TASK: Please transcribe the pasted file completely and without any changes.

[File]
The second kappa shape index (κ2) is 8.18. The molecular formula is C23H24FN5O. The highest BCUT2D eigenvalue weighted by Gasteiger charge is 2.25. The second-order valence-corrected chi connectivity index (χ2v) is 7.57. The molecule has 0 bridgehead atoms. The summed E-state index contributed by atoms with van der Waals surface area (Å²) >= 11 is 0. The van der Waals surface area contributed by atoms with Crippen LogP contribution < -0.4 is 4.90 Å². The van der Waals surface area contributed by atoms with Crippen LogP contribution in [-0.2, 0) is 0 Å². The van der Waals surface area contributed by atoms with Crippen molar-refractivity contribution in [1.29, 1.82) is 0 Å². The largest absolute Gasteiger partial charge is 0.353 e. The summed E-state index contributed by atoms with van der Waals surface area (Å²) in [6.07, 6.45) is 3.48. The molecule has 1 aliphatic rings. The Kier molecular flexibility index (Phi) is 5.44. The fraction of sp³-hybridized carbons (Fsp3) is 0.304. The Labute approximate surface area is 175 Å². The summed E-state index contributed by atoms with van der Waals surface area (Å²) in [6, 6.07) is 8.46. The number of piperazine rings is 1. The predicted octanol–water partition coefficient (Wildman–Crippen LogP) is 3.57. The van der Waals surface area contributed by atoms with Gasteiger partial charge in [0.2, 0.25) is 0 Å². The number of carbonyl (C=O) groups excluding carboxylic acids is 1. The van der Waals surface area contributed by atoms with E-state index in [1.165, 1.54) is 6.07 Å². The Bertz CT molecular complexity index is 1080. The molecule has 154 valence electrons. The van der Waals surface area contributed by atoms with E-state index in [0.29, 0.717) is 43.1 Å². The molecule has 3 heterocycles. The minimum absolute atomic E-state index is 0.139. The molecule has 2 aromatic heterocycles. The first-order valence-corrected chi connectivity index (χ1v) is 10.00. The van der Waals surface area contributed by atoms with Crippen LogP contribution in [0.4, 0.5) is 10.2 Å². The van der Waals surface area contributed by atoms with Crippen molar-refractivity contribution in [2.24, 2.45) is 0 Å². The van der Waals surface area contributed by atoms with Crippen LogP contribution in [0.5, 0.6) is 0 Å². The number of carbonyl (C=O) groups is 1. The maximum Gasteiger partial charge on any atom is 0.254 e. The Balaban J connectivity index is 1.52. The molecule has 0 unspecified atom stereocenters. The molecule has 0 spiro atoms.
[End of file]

The second kappa shape index (κ2) is 8.18. The molecular formula is C23H24FN5O. The highest BCUT2D eigenvalue weighted by Gasteiger charge is 2.25. The second-order valence-corrected chi connectivity index (χ2v) is 7.57. The molecule has 0 bridgehead atoms. The summed E-state index contributed by atoms with van der Waals surface area (Å²) >= 11 is 0. The van der Waals surface area contributed by atoms with Crippen LogP contribution < -0.4 is 4.90 Å². The van der Waals surface area contributed by atoms with Crippen LogP contribution in [-0.2, 0) is 0 Å². The van der Waals surface area contributed by atoms with Crippen molar-refractivity contribution in [1.29, 1.82) is 0 Å². The largest absolute Gasteiger partial charge is 0.353 e. The summed E-state index contributed by atoms with van der Waals surface area (Å²) in [6.07, 6.45) is 3.48. The molecule has 1 aliphatic rings. The Kier molecular flexibility index (Phi) is 5.44. The fraction of sp³-hybridized carbons (Fsp3) is 0.304. The Labute approximate surface area is 175 Å². The summed E-state index contributed by atoms with van der Waals surface area (Å²) in [6, 6.07) is 8.46. The number of piperazine rings is 1. The predicted octanol–water partition coefficient (Wildman–Crippen LogP) is 3.57. The van der Waals surface area contributed by atoms with Gasteiger partial charge in [0.2, 0.25) is 0 Å². The number of carbonyl (C=O) groups excluding carboxylic acids is 1. The van der Waals surface area contributed by atoms with E-state index in [1.165, 1.54) is 6.07 Å². The Bertz CT molecular complexity index is 1080. The molecule has 154 valence electrons. The van der Waals surface area contributed by atoms with E-state index in [0.29, 0.717) is 43.1 Å². The molecule has 3 heterocycles. The minimum absolute atomic E-state index is 0.139. The molecule has 2 aromatic heterocycles. The first-order valence-corrected chi connectivity index (χ1v) is 10.00. The van der Waals surface area contributed by atoms with Crippen LogP contribution in [0.4, 0.5) is 10.2 Å². The van der Waals surface area contributed by atoms with Crippen molar-refractivity contribution in [2.24, 2.45) is 0 Å². The van der Waals surface area contributed by atoms with Crippen LogP contribution in [0.5, 0.6) is 0 Å². The number of carbonyl (C=O) groups is 1. The maximum Gasteiger partial charge on any atom is 0.254 e. The Balaban J connectivity index is 1.52. The molecule has 0 unspecified atom stereocenters. The molecule has 0 spiro atoms.